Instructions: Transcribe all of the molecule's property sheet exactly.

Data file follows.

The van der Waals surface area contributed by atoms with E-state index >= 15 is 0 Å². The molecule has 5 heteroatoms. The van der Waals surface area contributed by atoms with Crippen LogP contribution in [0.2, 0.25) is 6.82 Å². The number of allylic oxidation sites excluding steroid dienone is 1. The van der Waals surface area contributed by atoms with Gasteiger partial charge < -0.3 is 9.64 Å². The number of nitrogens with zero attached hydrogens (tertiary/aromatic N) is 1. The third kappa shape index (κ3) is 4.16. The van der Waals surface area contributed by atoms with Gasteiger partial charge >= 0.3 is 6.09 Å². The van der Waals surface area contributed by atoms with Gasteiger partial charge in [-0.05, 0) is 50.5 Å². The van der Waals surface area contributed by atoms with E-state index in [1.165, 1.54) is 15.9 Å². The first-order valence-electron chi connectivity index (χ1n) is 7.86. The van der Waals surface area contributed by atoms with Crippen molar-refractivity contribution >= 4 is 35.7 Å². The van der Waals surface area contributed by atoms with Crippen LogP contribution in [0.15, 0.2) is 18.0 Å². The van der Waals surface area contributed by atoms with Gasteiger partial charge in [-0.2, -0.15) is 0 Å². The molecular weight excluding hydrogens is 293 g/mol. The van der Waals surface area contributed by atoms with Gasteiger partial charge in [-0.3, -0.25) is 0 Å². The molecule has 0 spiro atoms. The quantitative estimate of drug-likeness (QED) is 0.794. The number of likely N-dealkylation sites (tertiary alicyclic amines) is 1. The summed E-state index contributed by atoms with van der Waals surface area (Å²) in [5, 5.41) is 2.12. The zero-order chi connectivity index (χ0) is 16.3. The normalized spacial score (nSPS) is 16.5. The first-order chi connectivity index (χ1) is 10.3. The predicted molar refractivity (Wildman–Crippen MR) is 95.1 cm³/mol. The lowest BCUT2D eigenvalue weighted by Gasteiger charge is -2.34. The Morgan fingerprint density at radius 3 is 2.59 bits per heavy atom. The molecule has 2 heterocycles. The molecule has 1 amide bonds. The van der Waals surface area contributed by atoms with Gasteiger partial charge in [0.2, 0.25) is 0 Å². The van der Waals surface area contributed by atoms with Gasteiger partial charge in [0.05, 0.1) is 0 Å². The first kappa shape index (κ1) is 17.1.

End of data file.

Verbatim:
The van der Waals surface area contributed by atoms with E-state index >= 15 is 0 Å². The molecule has 5 heteroatoms. The van der Waals surface area contributed by atoms with Crippen LogP contribution in [0.2, 0.25) is 6.82 Å². The number of allylic oxidation sites excluding steroid dienone is 1. The van der Waals surface area contributed by atoms with Gasteiger partial charge < -0.3 is 9.64 Å². The number of nitrogens with zero attached hydrogens (tertiary/aromatic N) is 1. The third kappa shape index (κ3) is 4.16. The van der Waals surface area contributed by atoms with Gasteiger partial charge >= 0.3 is 6.09 Å². The van der Waals surface area contributed by atoms with Gasteiger partial charge in [-0.05, 0) is 50.5 Å². The van der Waals surface area contributed by atoms with E-state index in [1.165, 1.54) is 15.9 Å². The first-order valence-electron chi connectivity index (χ1n) is 7.86. The van der Waals surface area contributed by atoms with Crippen molar-refractivity contribution >= 4 is 35.7 Å². The van der Waals surface area contributed by atoms with Crippen LogP contribution in [0.15, 0.2) is 18.0 Å². The van der Waals surface area contributed by atoms with Gasteiger partial charge in [-0.2, -0.15) is 0 Å². The molecular weight excluding hydrogens is 293 g/mol. The van der Waals surface area contributed by atoms with Gasteiger partial charge in [-0.3, -0.25) is 0 Å². The molecule has 0 spiro atoms. The quantitative estimate of drug-likeness (QED) is 0.794. The number of likely N-dealkylation sites (tertiary alicyclic amines) is 1. The summed E-state index contributed by atoms with van der Waals surface area (Å²) in [5, 5.41) is 2.12. The zero-order chi connectivity index (χ0) is 16.3. The normalized spacial score (nSPS) is 16.5. The first-order chi connectivity index (χ1) is 10.3. The predicted molar refractivity (Wildman–Crippen MR) is 95.1 cm³/mol. The lowest BCUT2D eigenvalue weighted by Gasteiger charge is -2.34. The Morgan fingerprint density at radius 3 is 2.59 bits per heavy atom. The molecule has 2 heterocycles. The molecule has 1 amide bonds. The van der Waals surface area contributed by atoms with Gasteiger partial charge in [0.2, 0.25) is 0 Å². The van der Waals surface area contributed by atoms with Gasteiger partial charge in [0.05, 0.1) is 0 Å². The first kappa shape index (κ1) is 17.1.